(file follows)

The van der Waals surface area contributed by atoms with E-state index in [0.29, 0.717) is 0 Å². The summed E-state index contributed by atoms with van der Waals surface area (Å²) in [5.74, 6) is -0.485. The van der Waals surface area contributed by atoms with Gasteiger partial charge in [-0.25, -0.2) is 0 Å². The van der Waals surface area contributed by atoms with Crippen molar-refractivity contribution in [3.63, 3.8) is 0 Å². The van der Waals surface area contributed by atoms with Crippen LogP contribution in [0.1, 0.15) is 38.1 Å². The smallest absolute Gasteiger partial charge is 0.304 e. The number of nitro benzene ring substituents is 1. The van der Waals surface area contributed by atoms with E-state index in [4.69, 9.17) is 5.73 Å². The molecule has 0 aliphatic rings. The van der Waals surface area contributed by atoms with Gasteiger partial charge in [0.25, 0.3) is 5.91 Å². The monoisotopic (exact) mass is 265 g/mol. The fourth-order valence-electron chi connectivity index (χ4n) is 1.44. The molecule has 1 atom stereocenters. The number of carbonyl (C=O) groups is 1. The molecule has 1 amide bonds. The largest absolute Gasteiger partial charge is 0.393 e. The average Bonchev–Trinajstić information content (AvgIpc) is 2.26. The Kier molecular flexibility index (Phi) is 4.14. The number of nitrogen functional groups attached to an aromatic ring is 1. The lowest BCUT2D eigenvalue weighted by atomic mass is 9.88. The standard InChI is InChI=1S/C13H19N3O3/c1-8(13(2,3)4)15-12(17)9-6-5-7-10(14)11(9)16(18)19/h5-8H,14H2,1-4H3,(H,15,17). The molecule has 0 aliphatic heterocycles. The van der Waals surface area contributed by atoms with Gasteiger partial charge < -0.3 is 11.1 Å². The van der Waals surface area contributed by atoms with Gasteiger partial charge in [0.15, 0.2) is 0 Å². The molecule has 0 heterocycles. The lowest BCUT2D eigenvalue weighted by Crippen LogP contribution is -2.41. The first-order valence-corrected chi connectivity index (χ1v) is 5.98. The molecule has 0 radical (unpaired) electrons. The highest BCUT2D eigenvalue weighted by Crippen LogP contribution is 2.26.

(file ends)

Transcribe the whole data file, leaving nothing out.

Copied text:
The van der Waals surface area contributed by atoms with E-state index in [0.29, 0.717) is 0 Å². The summed E-state index contributed by atoms with van der Waals surface area (Å²) in [5.74, 6) is -0.485. The van der Waals surface area contributed by atoms with Gasteiger partial charge in [-0.25, -0.2) is 0 Å². The van der Waals surface area contributed by atoms with Crippen molar-refractivity contribution in [3.63, 3.8) is 0 Å². The van der Waals surface area contributed by atoms with Crippen LogP contribution in [0.1, 0.15) is 38.1 Å². The smallest absolute Gasteiger partial charge is 0.304 e. The number of nitro benzene ring substituents is 1. The van der Waals surface area contributed by atoms with E-state index in [4.69, 9.17) is 5.73 Å². The molecule has 0 aliphatic rings. The van der Waals surface area contributed by atoms with Gasteiger partial charge in [0.25, 0.3) is 5.91 Å². The monoisotopic (exact) mass is 265 g/mol. The fourth-order valence-electron chi connectivity index (χ4n) is 1.44. The molecule has 1 atom stereocenters. The number of carbonyl (C=O) groups is 1. The molecule has 1 amide bonds. The largest absolute Gasteiger partial charge is 0.393 e. The average Bonchev–Trinajstić information content (AvgIpc) is 2.26. The Kier molecular flexibility index (Phi) is 4.14. The number of nitrogen functional groups attached to an aromatic ring is 1. The lowest BCUT2D eigenvalue weighted by atomic mass is 9.88. The standard InChI is InChI=1S/C13H19N3O3/c1-8(13(2,3)4)15-12(17)9-6-5-7-10(14)11(9)16(18)19/h5-8H,14H2,1-4H3,(H,15,17). The molecule has 0 aliphatic heterocycles. The van der Waals surface area contributed by atoms with Gasteiger partial charge < -0.3 is 11.1 Å². The van der Waals surface area contributed by atoms with Gasteiger partial charge in [0.15, 0.2) is 0 Å². The molecule has 0 heterocycles. The lowest BCUT2D eigenvalue weighted by Crippen LogP contribution is -2.41. The first-order valence-corrected chi connectivity index (χ1v) is 5.98. The molecule has 0 radical (unpaired) electrons. The highest BCUT2D eigenvalue weighted by Crippen LogP contribution is 2.26.